New insect pestering people and plants in Willamette Valley

gardening image
Although the ash whitefly showed up in Oregon in 2014, its population increased exponentially this year. Photo by Robin Rosetta.
Last Updated: 
October 16, 2015

CORVALLIS – Clouds of small white-winged insects flying around homes, gardens and even parking lots up and down the Willamette Valley have the public more than a little annoyed.

“The ash whitefly, which was first detected last year, is becoming quite noticeable for most of us, particularly in the metro area, because they’re floating around in high numbers,” said Robin Rosetta, an entomologist with Oregon State University’s Extension Service.

“Many are familiar with whiteflies, but this is a new one. How impactful it will be is yet to be seen.”

So far, limited plant damage has been detected in Oregon, according to Rosetta, though the ash whitefly (Siphoninus phillyeae) can cause curled or stunted leaves and, in some cases, defoliation. The sap-sucking insect has a long list of plants it prefers. In California, where it showed up in 1988 and has largely disappeared due to an introduced parasitic wasp, there were about 40 host plants. In Oregon, they’ve been seen on Oregon ash, ornamental pear, hawthorn and flowering quince.

Other plants such as boxwood, barberry, rhododendrons and azaleas appear to attract the insect, but it doesn’t seem to be reproducing on these plants. More likely the whiteflies are moving them for winter protection.

Comments and questions about the aggravating insect are trending on social media and lighting up the hotlines of Extension’s Master Gardeners.

“There are a lot of calls,” said Margaret Bayne, administrative specialist for the Master Gardener program in the Portland metro area. “We’re telling people not to worry and to wait for OSU and the Oregon Department of Agriculture to monitor it and make recommendations.”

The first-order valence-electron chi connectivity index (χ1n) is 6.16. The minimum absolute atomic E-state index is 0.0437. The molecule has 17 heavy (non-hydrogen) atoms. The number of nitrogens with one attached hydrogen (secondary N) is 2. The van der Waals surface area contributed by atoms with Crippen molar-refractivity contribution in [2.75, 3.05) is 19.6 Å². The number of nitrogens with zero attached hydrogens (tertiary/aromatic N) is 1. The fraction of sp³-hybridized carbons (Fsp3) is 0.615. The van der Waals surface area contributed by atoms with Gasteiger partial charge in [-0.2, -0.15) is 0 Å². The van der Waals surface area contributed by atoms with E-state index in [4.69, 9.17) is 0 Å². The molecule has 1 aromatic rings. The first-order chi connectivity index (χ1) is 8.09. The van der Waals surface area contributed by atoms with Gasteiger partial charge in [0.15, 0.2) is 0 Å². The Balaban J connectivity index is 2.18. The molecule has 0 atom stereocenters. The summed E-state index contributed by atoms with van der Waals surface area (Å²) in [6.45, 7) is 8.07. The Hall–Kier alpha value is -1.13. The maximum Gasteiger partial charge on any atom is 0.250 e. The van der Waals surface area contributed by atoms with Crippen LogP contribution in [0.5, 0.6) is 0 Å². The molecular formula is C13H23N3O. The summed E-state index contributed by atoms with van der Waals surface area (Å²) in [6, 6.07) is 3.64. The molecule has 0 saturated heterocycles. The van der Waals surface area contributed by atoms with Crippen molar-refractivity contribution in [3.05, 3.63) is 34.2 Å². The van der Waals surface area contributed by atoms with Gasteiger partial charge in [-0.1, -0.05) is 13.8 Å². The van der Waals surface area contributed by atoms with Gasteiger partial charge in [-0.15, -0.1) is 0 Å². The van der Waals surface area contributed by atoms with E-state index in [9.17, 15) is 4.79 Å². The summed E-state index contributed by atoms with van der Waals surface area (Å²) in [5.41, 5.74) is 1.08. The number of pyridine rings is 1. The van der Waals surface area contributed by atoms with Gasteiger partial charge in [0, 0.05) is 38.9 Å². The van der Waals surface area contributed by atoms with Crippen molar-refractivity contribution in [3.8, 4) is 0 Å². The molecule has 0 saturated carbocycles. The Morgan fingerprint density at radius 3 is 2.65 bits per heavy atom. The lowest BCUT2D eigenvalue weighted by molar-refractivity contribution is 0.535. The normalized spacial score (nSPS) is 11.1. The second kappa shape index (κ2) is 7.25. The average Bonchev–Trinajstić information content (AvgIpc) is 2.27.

In addition to the large number of whiteflies floating around, people will begin to notice they secrete a substance similar to the honeydew produced by aphids.

“It’s a sticky goo that can rain down on sidewalks and cars and be a real nuisance for people,” Rosetta said. “That will be what pushes people to ask about pesticides.”

Chemicals won’t have much of an effect, however, because the plants get re-infested so quickly.

“In one or two weeks it will look like you haven’t sprayed at all,” she said. “I don’t recommend spraying at this point. The plants like ash and ornamental pear where we’re seeing multiple life stages are all deciduous and the leaves will fall soon.”

Until more monitoring is done, recommendations are sparse. Using sticky traps may help, as well as raking up infested leaves.

In California, the population of ash whitefly declined by 99 percent within two years after the introduction of a parasitic wasp that is a natural predator, Rosetta said. She and officials at the Oregon Department of Agriculture hope the wasp will show up in Oregon on its own, or that they can get regulations in place in the next two to three years to import the insect.

“Bio-control is a pretty cool thing,” Rosetta said. “We have to be patient in the meantime. So sit tight.”

Though other whiteflies are common in Oregon, including the ubiquitous greenhouse type, the juvenile ash whitefly is distinctive. The tiny eggs, which are laid on the underside of leaves, are pale yellow and hatch into nymphs that are almost translucent at first and then more opaque as they become covered in tufts of white wax, according to Rosetta. They develop into brown, egg-shaped young insects – called pupae – that can cause injury to the plant by sucking out its sap. 

As temperatures drop, the insects will become sluggish in their reproduction and activity and will largely disappear from sight with freezing weather. In spring, the whiteflies start multiplying more quickly and by late summer and fall numbers are high. How many are around next year depends on winter temperatures. A mild winter could mean even more next season.

For more information, refer to OSU’s Pacific Northwest Nursery IPM website.

 

Author: Kym Pokorny
Source: Robin Rosetta